Mexico and the NTCA are considered emigration countries and have significant shares of their nationals living abroad, primarily in the United States. According to the 2017 revision of the United Nations DESA International Migrant Stock Data, there were 15.6 million people from Mexico (12.6 million) and the NTCA (Guatemala 940,000, Honduras 630,000 and El Salvador 1.4 million) living in U.S. Together, they account for about a third of the foreign-born population in United States. From the perspective of the sending countries, this means that the population living abroad represents 10% of Mexico’s population, 6% for Guatemala, 6.5% for Honduras and 22% for El Salvador. Migration is the most uncertain component of demographic dynamics and the hardest to measure. However, based on the projections of the expected population growth, different studies point out to a future deceleration of emigration from the four countries (Hanson and McIntosh, 2016).
Figure 6 shows the net migration—that is, the balance between the total number of people that emigrated and immigrated to/from a given country—for five-year periods from 1950 to 2050. The period with the highest emigration was notably between 1995 and 2005. Net migration in 2000-2005 represented a loss of almost 3 million people for Mexico, but the greatest losses of population for the NTCA occurred earlier: -402,000 in 1995–2000 for Guatemala, -326,000 in 1995–2000 for El Salvador, and -78,000 in 1990–1995 for Honduras. These periods of largest negative net migration coincide with periods of high emigration to the United States due to political turmoil in Central America and labor-driven migration from Mexico.
For all countries, net migration changed dramatically in the 2005–2010 period. This was due to a huge decline in emigration from these countries, as well as an increase in return migration from the United States driven by economic hardship after the 2008-2009 Great Recession and an increase in deportations and immigration enforcement. For Mexico, the observed net migration of almost -3 million in 2000-2005 reduced itself almost ten times and reached less than -300,000 in the 2010–2015 period. In the coming future, levels around this net migration are expected to remain stable for Mexico. This means that total net migration of Mexico still will be dominated by emigration, and it will be close to 50,000 people per year, considering emigrants to all countries of the world as well as arrivals both from Mexican returnees and foreign-born immigrants.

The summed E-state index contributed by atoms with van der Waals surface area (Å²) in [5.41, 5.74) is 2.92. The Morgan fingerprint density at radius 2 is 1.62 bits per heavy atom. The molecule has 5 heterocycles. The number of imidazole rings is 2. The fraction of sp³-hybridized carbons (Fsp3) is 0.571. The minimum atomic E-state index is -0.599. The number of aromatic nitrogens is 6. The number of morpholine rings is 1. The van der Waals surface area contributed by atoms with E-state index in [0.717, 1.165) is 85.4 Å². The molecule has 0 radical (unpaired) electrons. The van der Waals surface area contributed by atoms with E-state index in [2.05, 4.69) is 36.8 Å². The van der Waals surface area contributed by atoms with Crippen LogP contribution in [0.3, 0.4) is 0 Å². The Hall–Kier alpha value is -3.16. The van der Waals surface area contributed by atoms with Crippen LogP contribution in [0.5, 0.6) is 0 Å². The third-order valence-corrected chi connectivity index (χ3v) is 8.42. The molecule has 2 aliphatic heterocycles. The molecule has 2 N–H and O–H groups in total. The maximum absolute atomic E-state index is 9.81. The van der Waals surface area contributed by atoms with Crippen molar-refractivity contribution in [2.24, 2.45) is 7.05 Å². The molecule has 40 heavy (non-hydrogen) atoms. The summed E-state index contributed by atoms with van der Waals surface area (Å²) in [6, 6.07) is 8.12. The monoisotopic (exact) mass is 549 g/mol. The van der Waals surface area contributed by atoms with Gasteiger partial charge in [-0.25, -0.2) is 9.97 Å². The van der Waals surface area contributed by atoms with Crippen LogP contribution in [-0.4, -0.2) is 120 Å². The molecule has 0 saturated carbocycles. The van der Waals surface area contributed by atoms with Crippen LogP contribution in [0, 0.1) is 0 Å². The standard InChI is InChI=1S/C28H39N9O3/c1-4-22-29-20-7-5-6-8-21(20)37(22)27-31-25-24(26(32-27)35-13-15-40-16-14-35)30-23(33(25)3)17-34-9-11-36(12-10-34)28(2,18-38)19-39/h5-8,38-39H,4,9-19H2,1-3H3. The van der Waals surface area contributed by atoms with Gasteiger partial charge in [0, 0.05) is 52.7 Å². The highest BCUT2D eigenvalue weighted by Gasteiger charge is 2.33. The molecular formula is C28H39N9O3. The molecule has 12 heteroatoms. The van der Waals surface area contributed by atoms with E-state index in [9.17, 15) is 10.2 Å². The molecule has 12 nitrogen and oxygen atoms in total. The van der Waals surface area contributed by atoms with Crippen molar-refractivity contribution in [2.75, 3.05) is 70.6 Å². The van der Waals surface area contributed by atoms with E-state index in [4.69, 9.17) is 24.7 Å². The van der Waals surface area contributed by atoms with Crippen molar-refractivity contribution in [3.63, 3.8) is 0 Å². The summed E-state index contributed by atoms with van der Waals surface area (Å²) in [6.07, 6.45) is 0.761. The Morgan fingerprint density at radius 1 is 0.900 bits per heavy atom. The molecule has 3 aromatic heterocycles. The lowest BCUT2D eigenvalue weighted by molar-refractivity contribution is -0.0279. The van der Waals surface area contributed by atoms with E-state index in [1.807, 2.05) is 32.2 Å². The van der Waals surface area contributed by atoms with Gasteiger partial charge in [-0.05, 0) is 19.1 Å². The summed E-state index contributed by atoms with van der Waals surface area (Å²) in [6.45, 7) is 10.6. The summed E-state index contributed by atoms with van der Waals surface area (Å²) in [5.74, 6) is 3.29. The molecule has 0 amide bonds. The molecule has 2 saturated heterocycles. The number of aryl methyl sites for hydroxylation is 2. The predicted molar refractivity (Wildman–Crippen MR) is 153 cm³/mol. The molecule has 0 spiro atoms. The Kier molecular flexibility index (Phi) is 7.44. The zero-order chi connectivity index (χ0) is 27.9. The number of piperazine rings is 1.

In contrast with the ten-year period of low outmigration from Mexico, the NTCA still shows changes in the size of the flows. El Salvador is the NTCA country with the highest projected negative net migration, expected to change from -202,000 in 2015–2020 to -116,000 by 2045–2050. In the same periods, Guatemala and Honduras are expected to have a similar trend, changing from -46,000 to -34,000 and -14,000 to -2,000, respectively. When compared with recent data on migration flows from the NTCA to United States, we find divergent trends compared to Mexico. The flows have been increasing in the past three years and are close to the high levels observed before the Great Recession (D’Vera Cohn, Passel and Gonzalez-Barrera, 2017). However, when analyzed on a long-term perspective as the one shown in Figure 6, projections suggest stability and even a trend towards a decrease in the size of the outmigration flows.
The population in Latin America is highly mobile. We can trace dynamic intrarregional flows and persistent migration to Europe and to North America. The specificity of Mexico and the NTCA is the concentration in United States as the main destination of migrants. In 2017, more than 90% of the Mexican population living abroad was in the United States. For Guatemala, Honduras, and El Salvador, the percentages were 87.3%, 83%, and 89.3% respectively. To a certain extent, this fact has two advantages. It allows us to use U.S. sources—which are frequent and reliable—to get a broad and immediate sense of changes in migration. On the other hand, it may facilitate the search of alternatives towards a regular, ordered and documented migration.
One additional remark has to do with the changing profile of international migrants. While it remains as a very young population— most of the first-time migrants are between 15 and 29 years of age—they come more often from urban areas compared to twenty years ago, and their educational attainment is higher than prior generations. (See Figure 6)9